“We will not give up the fight for marriage equality. Door by door, street by street, community by community we will prove to the Government that marriage equality is supported by the overwhelming majority of Australians”.”

To highlight the petition, campaigners chalked the iconic Kelly’s Steps in rainbow colours.

tas kellys steps2

Tasmanians United for Marriage Equality spokesperson, Andrew Badcock, thanked volunteers who went door-to-door with the petition and who helped create the rainbow steps.

“Door-to-door petitioning is a great way for us to talk our fellow Tasmanians about why marriage equality matters, plus the results show beyond doubt that the community supports marriage equality.”

“I’d like to thank everyone who helped gather petition signatures and who chalked Kelly’s Steps in rainbow colours.”

“Today, Battery Point is Equality Point.”

For a news report, click here.

For more information contact Ben Bartl on 0417 032 832 and Andrew Badcock on 0400 884 149.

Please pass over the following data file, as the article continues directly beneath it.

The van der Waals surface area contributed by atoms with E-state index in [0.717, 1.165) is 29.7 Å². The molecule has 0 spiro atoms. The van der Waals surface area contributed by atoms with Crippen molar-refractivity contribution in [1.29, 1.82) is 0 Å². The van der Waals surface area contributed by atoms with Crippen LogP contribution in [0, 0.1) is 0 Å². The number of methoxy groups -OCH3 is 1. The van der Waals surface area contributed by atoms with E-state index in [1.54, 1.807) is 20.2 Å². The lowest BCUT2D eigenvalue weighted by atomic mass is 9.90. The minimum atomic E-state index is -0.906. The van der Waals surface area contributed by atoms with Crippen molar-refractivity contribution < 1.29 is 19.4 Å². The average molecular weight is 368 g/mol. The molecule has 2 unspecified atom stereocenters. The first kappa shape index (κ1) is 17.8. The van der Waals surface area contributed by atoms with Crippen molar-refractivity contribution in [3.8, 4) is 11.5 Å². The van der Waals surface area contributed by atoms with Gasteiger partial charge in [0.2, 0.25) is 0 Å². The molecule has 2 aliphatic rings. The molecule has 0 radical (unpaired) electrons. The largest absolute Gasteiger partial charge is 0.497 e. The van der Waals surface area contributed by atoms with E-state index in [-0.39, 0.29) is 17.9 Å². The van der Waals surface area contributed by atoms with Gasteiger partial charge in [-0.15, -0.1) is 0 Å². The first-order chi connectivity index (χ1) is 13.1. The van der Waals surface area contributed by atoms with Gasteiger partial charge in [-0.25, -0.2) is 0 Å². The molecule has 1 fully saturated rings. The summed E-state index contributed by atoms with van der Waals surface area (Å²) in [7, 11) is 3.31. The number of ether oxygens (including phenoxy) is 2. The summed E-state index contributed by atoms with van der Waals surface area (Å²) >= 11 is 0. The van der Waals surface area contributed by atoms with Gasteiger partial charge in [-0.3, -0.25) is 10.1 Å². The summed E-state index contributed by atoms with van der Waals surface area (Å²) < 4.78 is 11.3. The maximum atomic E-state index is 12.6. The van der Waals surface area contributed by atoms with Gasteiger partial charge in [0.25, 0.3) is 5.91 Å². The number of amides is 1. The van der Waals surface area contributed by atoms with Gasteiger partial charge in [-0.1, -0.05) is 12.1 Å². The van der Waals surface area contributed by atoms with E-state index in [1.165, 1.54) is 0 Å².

Author: Ben Bartl Andrew Badcock
Publication: Tasmania United for Marriage Equality Press Release
Date: 13 December 2014

Tasmanian Marriage Equality Advocate Receives Human Rights Award


Tasmanian marriage equality advocate, Andrew Badcock, has been recognised for his contribution to human rights.

Yesterday, Andrew was the recipient of a Tasmanian human rights award for his work on marriage equality and other LGBTI human rights issues.

Andrew is the convener of Tasmanians United for Marriage Equality and Amnesty International’s Human Rights Queer Network. He is employed by Tasmanian LGBTI support and training service, Working It Out, as an LGBTI mental health project officer.

Andrew said,

“I’m very grateful and honoured to have been given this award.”

“Human Rights Week for me highlights the importance of pushing for fairness – from marriage equality to a better recognition of gender and sex diverse people.”

“The award shows just how much support there is from the wider community to ensure the rights of LGBTI people are recognised equally and fairly here in Australia and around the world.”